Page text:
The move towards seductive and alluring aesthetic devices in artists work is in part due to a re-fascination with materials on a sensual level. It is also a re-turn to the body, not as representation, but as a way to allow for knowledge that is tactile and felt. Likewise, a return to the body as a place of pleasure and desire marks a re-representation of the body beyond the limits of dualism. Wilson’s white cloth restores the primacy of flesh, a membrane that sheds and reconstitutes itself continually; it is a metonym that flickers, taking “its pulse from the difference rather than the identity” (Pollock, 1998, p.82). Flesh becomes an enactment between the interior and exterior of the body, recognizing the process of loss and fulfillment simultaneously.

When I first started using hair in my artwork, I found myself repulsed by the grainy texture and the associations inherent in a substance shed by bodies in a process of decay. Long after I stitch the hair into cloth I can still feel the hair between my fingers, I touch, and remember through my body the sewing process.

Wilson’s exploration sees tactile materials as transporting us to the thresholds of the body and the world, materials that do not merely represent physicality but rather embody it, possess it. And because of its highly tactile nature, Wilson’s work invites experiencing with one’s fingers as much as with one’s eyes and mind. This fact, in and of itself, challenges the subject oriented, distancing vision typically associated with art. (Ferris, 2001, 42)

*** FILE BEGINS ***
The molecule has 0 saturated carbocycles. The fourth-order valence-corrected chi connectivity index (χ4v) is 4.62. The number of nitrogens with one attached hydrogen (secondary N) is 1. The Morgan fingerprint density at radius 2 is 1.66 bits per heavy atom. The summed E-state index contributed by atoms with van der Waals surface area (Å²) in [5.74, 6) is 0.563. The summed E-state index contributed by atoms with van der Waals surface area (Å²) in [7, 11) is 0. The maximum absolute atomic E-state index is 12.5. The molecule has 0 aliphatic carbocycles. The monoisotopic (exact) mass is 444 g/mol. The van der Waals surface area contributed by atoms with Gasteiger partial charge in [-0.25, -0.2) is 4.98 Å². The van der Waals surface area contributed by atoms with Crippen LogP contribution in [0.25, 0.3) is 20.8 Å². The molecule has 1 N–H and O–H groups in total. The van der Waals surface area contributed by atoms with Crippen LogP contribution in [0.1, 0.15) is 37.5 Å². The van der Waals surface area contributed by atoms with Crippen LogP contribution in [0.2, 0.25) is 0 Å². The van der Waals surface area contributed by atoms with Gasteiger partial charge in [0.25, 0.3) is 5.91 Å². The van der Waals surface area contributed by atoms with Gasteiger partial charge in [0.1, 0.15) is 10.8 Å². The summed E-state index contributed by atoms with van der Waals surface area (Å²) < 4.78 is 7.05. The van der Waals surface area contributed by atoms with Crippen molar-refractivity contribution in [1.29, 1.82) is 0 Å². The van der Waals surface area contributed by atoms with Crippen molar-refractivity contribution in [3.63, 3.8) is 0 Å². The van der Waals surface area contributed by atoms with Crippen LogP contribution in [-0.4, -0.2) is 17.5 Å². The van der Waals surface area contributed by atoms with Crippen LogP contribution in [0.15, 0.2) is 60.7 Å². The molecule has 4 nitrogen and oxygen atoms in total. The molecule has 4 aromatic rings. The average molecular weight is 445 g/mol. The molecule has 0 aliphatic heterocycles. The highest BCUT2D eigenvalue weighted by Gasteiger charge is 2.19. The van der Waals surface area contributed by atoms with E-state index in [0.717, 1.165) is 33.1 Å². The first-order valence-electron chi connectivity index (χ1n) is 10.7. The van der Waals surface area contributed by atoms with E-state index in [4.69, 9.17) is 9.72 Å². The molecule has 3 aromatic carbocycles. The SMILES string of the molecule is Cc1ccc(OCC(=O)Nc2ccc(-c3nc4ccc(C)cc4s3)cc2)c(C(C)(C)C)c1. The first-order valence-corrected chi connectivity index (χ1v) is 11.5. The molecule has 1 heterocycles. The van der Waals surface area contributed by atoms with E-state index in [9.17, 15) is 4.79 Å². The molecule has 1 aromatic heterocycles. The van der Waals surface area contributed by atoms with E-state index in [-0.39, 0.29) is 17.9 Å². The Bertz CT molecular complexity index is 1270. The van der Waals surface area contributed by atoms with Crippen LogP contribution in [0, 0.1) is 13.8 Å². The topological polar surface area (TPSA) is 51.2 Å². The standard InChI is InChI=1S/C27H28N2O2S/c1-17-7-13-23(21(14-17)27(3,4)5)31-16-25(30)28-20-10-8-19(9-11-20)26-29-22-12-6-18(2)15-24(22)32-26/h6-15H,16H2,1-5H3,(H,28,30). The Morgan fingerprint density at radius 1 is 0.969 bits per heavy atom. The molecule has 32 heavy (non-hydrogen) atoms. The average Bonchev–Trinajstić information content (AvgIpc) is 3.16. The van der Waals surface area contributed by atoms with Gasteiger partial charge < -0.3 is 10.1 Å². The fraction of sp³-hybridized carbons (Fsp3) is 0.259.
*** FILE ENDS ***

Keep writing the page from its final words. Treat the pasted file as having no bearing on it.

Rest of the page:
Susan Stewart (1999) expands on this:

In searching for the relation between external and internal experiences of sense impression and in studying the historical manifestations of sense experience evident in works of art, we might find a way of approaching these questions that is more engaged with the dynamic between sense experience and thought than with their division. (p. 18)

Returning to Shildrik’s (2002) theories of the monstrous reminds us that the idea of touch signals danger in an economy that privileges separation. The distancing objectification of gaze has lead to a fear of contamination through touch. Like Wilson’s act of dis-repair, Shildrik responds to monstrosity “ as a manifestation of the always already unstable corpus, whose fluidity resists the closure of the skin, and as a difference that defies distinction and separation” (p. 103). Shildrik’s exigent text upturns a modernist, masculine, and dominant understanding of touch to one that is relational.